Recently I have had some issues with HardDisks needing to be consolidated on VMs. I believe this is mostly due to VDR sometimes not handling snapshots the way it should, but I am sure there are other common ways it happens as well.

So what do I mean by disks needing to be consolidated…..

Holy Moly!!!! That is quite a bit of snapshots….Wait a second though, when I check the VM for snapshots, it says it doesn’t have any though 🙁   So then all these disks are there for no reason? Awesome! Love IT! All these extra disks could even cause some performance issues

I was first alerted to this issue when vCenter prompted me there was something going on…

However, since this first issue or two, I have noticed that vCenter doesn’t always let you know something is going on, so expecting a Warning is hit an miss.

But who wants to go through and check every VM to see if vCenter happens to let you know(and it might not) that there is something going on. I know I don’t.

So of course, as one might expect, I decided to write a script to let me know if there is an issue. But before the script I wanted to walk through the  equation I use in the script to determine whether there are disks that need to be consolidated.

(#ofHarddisks * 2) * (#ofSnapshots +1) < (#ofVMDKfilesforVM in Datastore)

So if the above statement is true, then a VM has disks that should be consolidated. But I just want to go through the equation just a bit more…

(#ofHarddisks * 2)= The number of HardDisks you would see if you go into vCenter and do the Edit Settings for VM. The multiplied by 2, is because for every HardDisk there are two associated .vmdk files.

* (#ofSnapshots +1) = Number of Snapshots a VM has +1. I understand this may be slightly confusing so lets do an example or two.

VM1 has 2 HardDisks and no snapshots.

(#ofHarddisks * 2)=4

* (#ofSnapshots +1)=1

Because there are no snapshots we would expect the number of .vmdk files to be the number of HardDisks * 2.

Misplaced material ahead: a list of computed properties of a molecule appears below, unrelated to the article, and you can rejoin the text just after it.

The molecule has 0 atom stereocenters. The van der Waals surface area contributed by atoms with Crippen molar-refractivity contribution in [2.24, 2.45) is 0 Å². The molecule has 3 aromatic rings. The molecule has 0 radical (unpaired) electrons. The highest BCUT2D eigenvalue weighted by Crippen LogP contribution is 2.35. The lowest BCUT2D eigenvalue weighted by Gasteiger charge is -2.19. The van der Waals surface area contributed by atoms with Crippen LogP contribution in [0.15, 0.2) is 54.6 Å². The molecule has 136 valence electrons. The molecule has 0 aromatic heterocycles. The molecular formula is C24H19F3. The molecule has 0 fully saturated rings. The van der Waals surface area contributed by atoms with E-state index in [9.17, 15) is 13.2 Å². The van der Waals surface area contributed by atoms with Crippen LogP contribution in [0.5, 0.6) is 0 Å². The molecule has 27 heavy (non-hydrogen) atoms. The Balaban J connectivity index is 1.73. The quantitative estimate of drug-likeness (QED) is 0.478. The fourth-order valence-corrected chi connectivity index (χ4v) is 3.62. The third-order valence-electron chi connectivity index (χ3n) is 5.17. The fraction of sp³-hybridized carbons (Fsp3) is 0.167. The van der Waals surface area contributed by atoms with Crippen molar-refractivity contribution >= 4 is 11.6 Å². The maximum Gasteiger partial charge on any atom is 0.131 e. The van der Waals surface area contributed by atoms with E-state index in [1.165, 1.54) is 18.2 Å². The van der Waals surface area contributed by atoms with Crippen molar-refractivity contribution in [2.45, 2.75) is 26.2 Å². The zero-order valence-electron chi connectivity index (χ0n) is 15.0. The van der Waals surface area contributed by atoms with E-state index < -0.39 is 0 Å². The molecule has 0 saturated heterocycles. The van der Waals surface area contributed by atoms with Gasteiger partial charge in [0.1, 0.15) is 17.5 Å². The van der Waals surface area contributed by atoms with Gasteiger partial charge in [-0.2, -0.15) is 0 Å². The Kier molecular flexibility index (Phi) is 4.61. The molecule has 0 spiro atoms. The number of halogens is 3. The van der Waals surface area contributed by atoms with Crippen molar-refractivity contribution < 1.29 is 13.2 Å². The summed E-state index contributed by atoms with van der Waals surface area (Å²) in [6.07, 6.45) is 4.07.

4*1=4, which it turns out to be!!!!

VM2 has 2 HardDisks and 2 Snapshots

(#ofHarddisks * 2)=4

* (#ofSnapshots +1)=3

There are 2 snapshots, so for each vmdk we should expect 2 copies of the original. In other words for each .vmdk we will have the original, the first snapshot, and the second snapshot….which is 3! So

4 * 3= 12, which is the number of vmdk files we should expect.

So getting back to the equation

(#ofHarddisks * 2) * (#ofSnapshots +1) < (#ofVMDKfilesforVM in Datastore)

So on the left side of the < sign is the expected number of vmdks for a VM, and on the right side is the actual. So when the right-hand side is bigger… there are disks that need to be consolidated.

I hope all this makes sense, as I am trying to be as transparent as possible. If it doesn’t make sense though, just know that one of my two Bachelor degrees is in Mathematics(the other Physics), and so I have your back 🙂

So here is that same equation, but transformed into a powercli one-liner which will return the VMs that have disks that need to be consolidated…

Get-VM|?{((get-harddisk $_).count*2)*((get-snapshot -vm $_).count + 1)`
 -lt ($_.extensiondata.layoutex.file|?{$ -like "*vmdk"}).count}

Fun Right?!?!! I thought so!

Alright so now we have identified which VMs are the offenders. So how do we fix it?

Right-Click on your VM->SnapShot-> Consolidate

Easy as Pie. But if you don’t want to do all the mousework…

$vms=Get-VM|?{((get-harddisk $_).count*2)*((get-snapshot -vm $_).count + 1)`
 -lt ($_.extensiondata.layoutex.file|?{$ -like "*vmdk"}).count}


Thus far I have not had any problems with this method consolidating the disks on any of my VMs. When you do it through the GUI it does throw a warning about logs, but again, I haven’t had an issue, and hopefully I don’t ever have one 🙂

Good Luck, and I hope this helps!


Sajit Nair · November 6, 2012 at 3:40 am

Thanks for the math…

Looks great and works well except that the count will return nothing if the result has only one object.

Powershell count property considers one object as scalar and will return nothing. If the result is more than one you will get the correct value. So the way to workaround that would be to use @(..) array construction and place the result into an array.

(@(get-harddisk $_).count*2)*(@(get-snapshot -vm $_).count + 1) -lt @($_.extensiondata.layoutex.file|?{$ -like “*vmdk”}).count

Also we could extend it by piping the values into a report like this.

Get-VM|?{(@(get-harddisk $_).count*2)*(@(get-snapshot $_).count + 1) -lt @($_.extensiondata.layoutex.file|?{$ -like “*vmdk”}).count} | Select Name, PowerState, @{N=”Disks”;E={(@(get-harddisk $_).count*2)}}, @{N=”Snaps”;E={(@(get-snapshot -vm $_).count)}}, @{N=”Vmdks”;E={(@($_.extensiondata.layoutex.file|?{$ -like “*vmdk”}).count)}} | Export-Csv -NoTypeInformation C:\VMDK_Orphan_Report.csv

    C-Rad · November 6, 2012 at 10:13 am

    Great! Thanks for the additional info and the comment!

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